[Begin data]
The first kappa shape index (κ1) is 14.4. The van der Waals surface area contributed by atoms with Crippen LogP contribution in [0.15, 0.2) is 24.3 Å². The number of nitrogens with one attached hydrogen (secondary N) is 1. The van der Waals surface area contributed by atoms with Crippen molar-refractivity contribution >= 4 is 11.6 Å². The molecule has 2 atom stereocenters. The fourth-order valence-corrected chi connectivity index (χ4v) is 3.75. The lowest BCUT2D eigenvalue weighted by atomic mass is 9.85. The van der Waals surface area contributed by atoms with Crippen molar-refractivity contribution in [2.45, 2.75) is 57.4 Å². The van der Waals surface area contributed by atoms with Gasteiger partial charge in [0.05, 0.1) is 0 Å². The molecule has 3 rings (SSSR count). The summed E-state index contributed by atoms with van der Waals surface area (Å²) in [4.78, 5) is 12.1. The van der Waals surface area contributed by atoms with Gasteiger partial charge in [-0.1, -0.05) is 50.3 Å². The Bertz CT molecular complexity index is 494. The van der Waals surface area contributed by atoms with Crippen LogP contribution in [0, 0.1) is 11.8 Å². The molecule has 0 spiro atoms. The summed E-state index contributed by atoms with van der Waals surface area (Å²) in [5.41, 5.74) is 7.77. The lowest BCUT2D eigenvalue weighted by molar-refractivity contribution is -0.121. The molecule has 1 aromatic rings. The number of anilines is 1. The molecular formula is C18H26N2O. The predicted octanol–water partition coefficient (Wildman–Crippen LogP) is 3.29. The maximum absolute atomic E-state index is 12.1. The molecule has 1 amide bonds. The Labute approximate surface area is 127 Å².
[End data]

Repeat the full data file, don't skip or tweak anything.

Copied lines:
The first kappa shape index (κ1) is 14.4. The van der Waals surface area contributed by atoms with Crippen LogP contribution in [0.15, 0.2) is 24.3 Å². The number of nitrogens with one attached hydrogen (secondary N) is 1. The van der Waals surface area contributed by atoms with Crippen molar-refractivity contribution >= 4 is 11.6 Å². The molecule has 2 atom stereocenters. The fourth-order valence-corrected chi connectivity index (χ4v) is 3.75. The lowest BCUT2D eigenvalue weighted by atomic mass is 9.85. The van der Waals surface area contributed by atoms with Crippen molar-refractivity contribution in [2.45, 2.75) is 57.4 Å². The van der Waals surface area contributed by atoms with Gasteiger partial charge in [0.05, 0.1) is 0 Å². The molecule has 3 rings (SSSR count). The summed E-state index contributed by atoms with van der Waals surface area (Å²) in [4.78, 5) is 12.1. The van der Waals surface area contributed by atoms with Gasteiger partial charge in [-0.1, -0.05) is 50.3 Å². The Bertz CT molecular complexity index is 494. The van der Waals surface area contributed by atoms with Crippen LogP contribution in [0, 0.1) is 11.8 Å². The molecule has 0 spiro atoms. The summed E-state index contributed by atoms with van der Waals surface area (Å²) in [5.41, 5.74) is 7.77. The lowest BCUT2D eigenvalue weighted by molar-refractivity contribution is -0.121. The molecule has 1 aromatic rings. The number of anilines is 1. The molecular formula is C18H26N2O. The predicted octanol–water partition coefficient (Wildman–Crippen LogP) is 3.29. The maximum absolute atomic E-state index is 12.1. The molecule has 1 amide bonds. The Labute approximate surface area is 127 Å².